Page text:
When the gospel is effective, it results in a gospel-centered church. (REPEAT). There is no such thing as a singular, lone ranger Christian who says it’s just between me and God. If that’s yoou, then you don’t know your Bible. That’s not Biblical. That’s just not how it works. There is a personal aspect of our relationship with God but there is also a corporate aspect of Christian life expressed in a local church context and both are integral parts of the gospel and salvation.
I believe Paul’s thesis statement in his letters to the Corinthians is something like this — a right understanding of the gospel leads to a healthy, gospel-centered church while a wrong or distorted understanding of the gospel leads to an unhealthy church.
At Corinth, we see clearly how a wrong view of the gospel results in a church gone wrong. So if there is a problem at a church, we need to assume that somewhere along the way, their understanding of the gospel has gone awry. I believe that all church problems originate with a wrong understanding or an unconscious distortion of the gospel.
In 1 Corinthians, Paul raises approximately 11 different concerns — 10 are behavioral and only 1 is theological. Only in Ch 15 does Paul discuss the bodily resurrection to highlight a theological deficiency in the Corinthian understanding of the gospel. Every other issue is behavioral.
At a high level, Paul’s concerns include things like: division in the church around leadership, division between richer members and poorer members, loose ethics pertaining to sexuality/marriage, how to conduct an orderly worship service, church discipline and how churches ought to deal with blatant and unrepentant sin among its members, a definition is given of what constitutes spirituality, and related to that, spiritual gifts and how such gifting fits into the overall health of the church.
Recall what I said earlier: a right understanding of the gospel results in a healthy, gospel-centered church. Putting a derailed church back on track is the main thrust of 1 and 2 Corinthians. That is why 2 images for the church emerge from these letters. First, the local church is the temple of God. It’s a place of purity and holiness. It is sacred and set apart from the world to God and for His glory. Second, the local church is the body of Christ. It’s a place of unity where we are all members who belong to one another. That is the point that Paul wants to drive home to this immoral, tolerant, divided church at Corinth — you guys have to get back on track. What is the solution to get back on track? Simply put, they have to return to the very gospel that saved them.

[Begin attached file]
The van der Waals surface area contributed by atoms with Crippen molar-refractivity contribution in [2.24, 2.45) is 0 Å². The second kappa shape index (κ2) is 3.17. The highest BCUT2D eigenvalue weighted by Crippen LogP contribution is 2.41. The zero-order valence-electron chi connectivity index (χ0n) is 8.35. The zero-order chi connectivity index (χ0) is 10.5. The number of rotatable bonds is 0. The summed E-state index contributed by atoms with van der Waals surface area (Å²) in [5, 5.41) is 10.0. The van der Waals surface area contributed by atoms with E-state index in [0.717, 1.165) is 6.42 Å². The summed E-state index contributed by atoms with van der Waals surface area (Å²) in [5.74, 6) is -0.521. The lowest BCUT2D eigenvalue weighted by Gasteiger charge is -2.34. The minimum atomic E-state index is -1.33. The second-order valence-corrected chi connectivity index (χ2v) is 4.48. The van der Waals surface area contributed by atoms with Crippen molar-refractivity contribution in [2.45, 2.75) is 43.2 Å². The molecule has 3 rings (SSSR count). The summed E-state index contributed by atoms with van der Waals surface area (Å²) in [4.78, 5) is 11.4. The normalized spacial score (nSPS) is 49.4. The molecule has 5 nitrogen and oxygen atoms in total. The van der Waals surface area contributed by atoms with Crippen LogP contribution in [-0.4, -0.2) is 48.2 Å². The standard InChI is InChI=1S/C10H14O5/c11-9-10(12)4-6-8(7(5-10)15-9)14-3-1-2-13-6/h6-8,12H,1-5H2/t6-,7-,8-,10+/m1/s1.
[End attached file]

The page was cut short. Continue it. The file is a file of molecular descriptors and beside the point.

So this is a book filled with human drama and emotion, letters written in tears, painful visits and at stake through it all is the gospel. Will this church retain the pure gospel that they received or will they morph and change and distort the gospel to fit in and accommodate the society in which they lived?
Corinth was like a first century version of New York or Los Angeles or Las Vegas. And esp. as a church in LA, we really need this book. And I pray that it may serve as a warning to us, LBC Pasadena, of the dangers of being a church in this kind of city.
For the church of Corinth, the church was in many ways a reflection of the city. And over the course of our study through these 2 letters to the Corinthian church, we will begin to see how the city was influencing the church in harmful ways, rather than the church acting as an agent of change for good and affecting the city in which it resided.
What about us? Is LA changing us, and its culture and values shaping our church, OR is LA, Pasadena, Alhambra, Irvine, is our presence making a difference to change the places in which we live for good because of the power of the gospel? The longer we live here, is there more of LA in us, or is there more of Christ in LA? That’s one way we need to keep examining our effectiveness as a church. We got to care for one another and love one another but that is not the end in itself. We are here to be a city on a hill proclaiming the name of Jesus to our friends and neighbors in the greater LA area.
Matthew, in his gospel, the fifth chapter, 13th verse, calls Christians to be the —
Matt 5:13 – “…salt of the earth. But if the salt loses its saltiness, how can it be made salty again? It is no longer good for anything, except to be thrown out and trampled by men.”
Paul is trying to get Corinth — it’s culture, its value system — out of the Corinthian church so that they can be effective salt of the earth and retain its saltiness over the long haul so that those whom they encounter would thirst after Jesus.
Where would we be without 1 Corinthians? That would be a frightening thought because this letter offers a treasure trove of wisdom for church life and its mission to the world.